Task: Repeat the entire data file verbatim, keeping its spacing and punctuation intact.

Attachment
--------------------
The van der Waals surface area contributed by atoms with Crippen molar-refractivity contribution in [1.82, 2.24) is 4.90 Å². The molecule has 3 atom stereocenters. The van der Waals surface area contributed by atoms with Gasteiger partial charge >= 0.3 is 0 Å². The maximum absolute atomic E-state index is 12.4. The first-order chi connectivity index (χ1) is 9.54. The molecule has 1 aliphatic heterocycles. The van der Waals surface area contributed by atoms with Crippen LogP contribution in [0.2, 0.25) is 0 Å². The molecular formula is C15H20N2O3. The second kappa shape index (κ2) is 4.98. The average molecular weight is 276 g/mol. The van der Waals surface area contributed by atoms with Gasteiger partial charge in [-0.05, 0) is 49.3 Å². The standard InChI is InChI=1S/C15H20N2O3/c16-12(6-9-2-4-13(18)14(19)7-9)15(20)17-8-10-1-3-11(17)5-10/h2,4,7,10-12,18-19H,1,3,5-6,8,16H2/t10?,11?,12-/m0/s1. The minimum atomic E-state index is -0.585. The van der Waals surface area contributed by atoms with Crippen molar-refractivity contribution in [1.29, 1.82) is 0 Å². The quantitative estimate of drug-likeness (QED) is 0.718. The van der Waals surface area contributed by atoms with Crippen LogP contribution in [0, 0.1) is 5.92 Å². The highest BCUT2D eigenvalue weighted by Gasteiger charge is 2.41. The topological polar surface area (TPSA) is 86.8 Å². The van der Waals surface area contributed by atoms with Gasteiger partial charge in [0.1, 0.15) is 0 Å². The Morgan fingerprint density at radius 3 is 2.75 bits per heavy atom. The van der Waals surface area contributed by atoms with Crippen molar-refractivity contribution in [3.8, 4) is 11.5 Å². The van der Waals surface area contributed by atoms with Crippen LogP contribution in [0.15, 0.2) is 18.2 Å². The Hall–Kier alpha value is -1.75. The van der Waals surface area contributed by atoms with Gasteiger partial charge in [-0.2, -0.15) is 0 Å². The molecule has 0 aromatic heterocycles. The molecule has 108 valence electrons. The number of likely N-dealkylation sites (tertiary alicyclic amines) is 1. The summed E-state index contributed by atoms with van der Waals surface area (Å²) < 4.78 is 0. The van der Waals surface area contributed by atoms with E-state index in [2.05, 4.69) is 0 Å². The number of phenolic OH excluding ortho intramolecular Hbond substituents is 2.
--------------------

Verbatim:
The van der Waals surface area contributed by atoms with Crippen molar-refractivity contribution in [1.82, 2.24) is 4.90 Å². The molecule has 3 atom stereocenters. The van der Waals surface area contributed by atoms with Gasteiger partial charge >= 0.3 is 0 Å². The maximum absolute atomic E-state index is 12.4. The first-order chi connectivity index (χ1) is 9.54. The molecule has 1 aliphatic heterocycles. The van der Waals surface area contributed by atoms with Crippen LogP contribution in [0.2, 0.25) is 0 Å². The molecular formula is C15H20N2O3. The second kappa shape index (κ2) is 4.98. The average molecular weight is 276 g/mol. The van der Waals surface area contributed by atoms with Gasteiger partial charge in [-0.05, 0) is 49.3 Å². The standard InChI is InChI=1S/C15H20N2O3/c16-12(6-9-2-4-13(18)14(19)7-9)15(20)17-8-10-1-3-11(17)5-10/h2,4,7,10-12,18-19H,1,3,5-6,8,16H2/t10?,11?,12-/m0/s1. The minimum atomic E-state index is -0.585. The van der Waals surface area contributed by atoms with Crippen molar-refractivity contribution in [1.29, 1.82) is 0 Å². The quantitative estimate of drug-likeness (QED) is 0.718. The van der Waals surface area contributed by atoms with Crippen LogP contribution in [0, 0.1) is 5.92 Å². The highest BCUT2D eigenvalue weighted by Gasteiger charge is 2.41. The topological polar surface area (TPSA) is 86.8 Å². The van der Waals surface area contributed by atoms with Gasteiger partial charge in [0.1, 0.15) is 0 Å². The Morgan fingerprint density at radius 3 is 2.75 bits per heavy atom. The van der Waals surface area contributed by atoms with Crippen molar-refractivity contribution in [3.8, 4) is 11.5 Å². The van der Waals surface area contributed by atoms with Crippen LogP contribution in [0.15, 0.2) is 18.2 Å². The Hall–Kier alpha value is -1.75. The van der Waals surface area contributed by atoms with Gasteiger partial charge in [-0.2, -0.15) is 0 Å². The molecule has 0 aromatic heterocycles. The molecule has 108 valence electrons. The number of likely N-dealkylation sites (tertiary alicyclic amines) is 1. The summed E-state index contributed by atoms with van der Waals surface area (Å²) < 4.78 is 0. The van der Waals surface area contributed by atoms with E-state index in [2.05, 4.69) is 0 Å². The number of phenolic OH excluding ortho intramolecular Hbond substituents is 2.